EXCLUSIVE – iTunes Australia released the score on June 28 unannounced, with the rest of the world following from July 2nd starting with the USA, and New Zealand in line with the movie’s opening. Subscribe now for exclusive tidbits! The CD edition was released through Intrada Records on July 23rd.
With the highly divisive movie and score release of Man of Steel recently, this new project is a return to familiar territory thanks to producer Jerry Bruckheimer and director Gore Verbinski.
Featuring sounds reminiscent of the Pirates of the Caribbean movies and Rango not surprisingly, The Lone Ranger should provide and satisfy summer adventure expectations with the return of Johnny Depp for the 5th time in an action comedy adventure.
Straight away, one can appreciate the higher frequency harmonics employed compared to Man of Steel or Rango for that manner.
The album contains 11 tracks with a duration of around 49 minutes, and features the obligatory Will Tell overture in the Finale track, which it has to be said sounds like a fish out of water compared to the rest of the score. Of the 11 tracks, Red’s Theater of the Absurd is a source cue used in a diegetic manner in what would assume to be a saloon scene.
The album opens with Never Take Off the Mask, featuring a solo violin briefly reminding one of the opening of The Dark Knight, but long before the mournful playing sets in, an electronic drum shudder punctuates the proceedings to indicate the Comanche ethnicity portrayed by Tonto, segueing smoothly by way of a flute into Absurdity which is flush with familiar instrumentation previously used in many Zimmer scores, most recently that of Sherlock Holmes; the use of the banjo and mandolin evoking the style of the unreleased Bird on a Wire, and progressions of Gladiator.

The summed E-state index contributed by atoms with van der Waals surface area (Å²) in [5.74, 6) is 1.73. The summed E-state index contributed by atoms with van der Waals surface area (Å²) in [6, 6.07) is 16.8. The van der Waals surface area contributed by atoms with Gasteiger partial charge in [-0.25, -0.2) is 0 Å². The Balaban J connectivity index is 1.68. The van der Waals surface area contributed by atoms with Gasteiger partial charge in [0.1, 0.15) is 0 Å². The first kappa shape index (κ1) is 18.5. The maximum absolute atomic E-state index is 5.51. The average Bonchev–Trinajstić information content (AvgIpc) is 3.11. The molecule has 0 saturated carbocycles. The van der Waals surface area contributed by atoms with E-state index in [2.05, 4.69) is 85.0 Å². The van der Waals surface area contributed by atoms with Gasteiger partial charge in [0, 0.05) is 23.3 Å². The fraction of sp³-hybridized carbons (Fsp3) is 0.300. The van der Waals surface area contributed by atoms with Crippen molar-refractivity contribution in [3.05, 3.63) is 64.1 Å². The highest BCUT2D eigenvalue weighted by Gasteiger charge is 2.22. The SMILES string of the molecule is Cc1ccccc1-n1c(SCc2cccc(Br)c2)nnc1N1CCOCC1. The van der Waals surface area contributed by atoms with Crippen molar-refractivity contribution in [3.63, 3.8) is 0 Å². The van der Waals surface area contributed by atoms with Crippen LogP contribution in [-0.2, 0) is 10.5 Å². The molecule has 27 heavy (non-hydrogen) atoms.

Silver starts afresh with the violin again, accented by timpani and flute, and sharp organ strikes but led by the violin throughout albeit on a higher note compared to the album opening. The track proceeds to add orchestral rhythm rising to a crescendo setting the mood for the rest of the album.
Ride enters literally opening up the sound palette with brass possibly played by Arturo Sandoval, steel guitar, drums, and then settles into what will become the ballad of The Lone Ranger, employing oboe, piano and cello. An orchestral respite sets in and allows the mood of the story to dig in, flowing onto contemplative meanderings.
You’ve Looked Better is the first ominous track that appears which is standard obligatory movie fare of this nature where villains get their fair dressage, and showcasing the other side of the musical spectrum at play, with broad brass and string flourishes. This is then moulded with what seems a dilemma of conscience indicated by a reflective choral voice.
The album and movie acts are split with the Theatre track by Pokey Lafarge.
The Railroad Waits for No One resumes the proceedings with a frenetic and bombastic interplay of orchestra, choral voices and interspersing of accordion.
You’re Just a Man in a Mask brings back the villain element, in what seems to be a showdown and loss, sacrifice or self-doubt.
For God and for Country brings back the pace, and then introduces a male voice followed by male choir in a tempo not unlike a fast moving train. The choir then changes gears and reminds one of The Peacemaker and The Da Vinci Code. It then slows down again to go to solo female choir and orchestral denouement.